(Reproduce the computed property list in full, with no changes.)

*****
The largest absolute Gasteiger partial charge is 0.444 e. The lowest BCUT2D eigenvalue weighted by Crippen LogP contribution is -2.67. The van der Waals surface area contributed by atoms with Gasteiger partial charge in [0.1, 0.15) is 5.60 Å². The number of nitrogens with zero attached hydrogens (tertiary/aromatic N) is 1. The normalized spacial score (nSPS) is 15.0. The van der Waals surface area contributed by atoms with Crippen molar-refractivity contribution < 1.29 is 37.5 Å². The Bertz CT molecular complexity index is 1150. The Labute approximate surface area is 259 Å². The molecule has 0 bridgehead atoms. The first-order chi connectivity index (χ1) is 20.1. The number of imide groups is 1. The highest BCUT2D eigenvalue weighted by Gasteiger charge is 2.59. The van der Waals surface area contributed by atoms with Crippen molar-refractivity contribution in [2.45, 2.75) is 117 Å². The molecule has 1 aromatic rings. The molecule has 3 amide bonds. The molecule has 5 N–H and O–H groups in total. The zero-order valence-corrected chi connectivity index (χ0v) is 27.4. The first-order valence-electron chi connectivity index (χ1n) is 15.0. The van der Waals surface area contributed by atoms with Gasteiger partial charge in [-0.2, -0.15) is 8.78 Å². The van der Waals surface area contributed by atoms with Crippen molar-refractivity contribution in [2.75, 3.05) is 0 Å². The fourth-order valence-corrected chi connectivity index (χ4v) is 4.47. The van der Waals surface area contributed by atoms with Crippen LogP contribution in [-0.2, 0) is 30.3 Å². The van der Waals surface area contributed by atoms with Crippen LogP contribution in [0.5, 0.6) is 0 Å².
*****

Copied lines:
The largest absolute Gasteiger partial charge is 0.444 e. The lowest BCUT2D eigenvalue weighted by Crippen LogP contribution is -2.67. The van der Waals surface area contributed by atoms with Gasteiger partial charge in [0.1, 0.15) is 5.60 Å². The number of nitrogens with zero attached hydrogens (tertiary/aromatic N) is 1. The normalized spacial score (nSPS) is 15.0. The van der Waals surface area contributed by atoms with Crippen molar-refractivity contribution < 1.29 is 37.5 Å². The Bertz CT molecular complexity index is 1150. The Labute approximate surface area is 259 Å². The molecule has 0 bridgehead atoms. The first-order chi connectivity index (χ1) is 20.1. The number of imide groups is 1. The highest BCUT2D eigenvalue weighted by Gasteiger charge is 2.59. The van der Waals surface area contributed by atoms with Crippen molar-refractivity contribution in [2.45, 2.75) is 117 Å². The molecule has 1 aromatic rings. The molecule has 3 amide bonds. The molecule has 5 N–H and O–H groups in total. The zero-order valence-corrected chi connectivity index (χ0v) is 27.4. The first-order valence-electron chi connectivity index (χ1n) is 15.0. The van der Waals surface area contributed by atoms with Gasteiger partial charge in [-0.2, -0.15) is 8.78 Å². The van der Waals surface area contributed by atoms with Crippen molar-refractivity contribution in [2.75, 3.05) is 0 Å². The fourth-order valence-corrected chi connectivity index (χ4v) is 4.47. The van der Waals surface area contributed by atoms with Crippen LogP contribution in [-0.2, 0) is 30.3 Å². The van der Waals surface area contributed by atoms with Crippen LogP contribution in [0.5, 0.6) is 0 Å².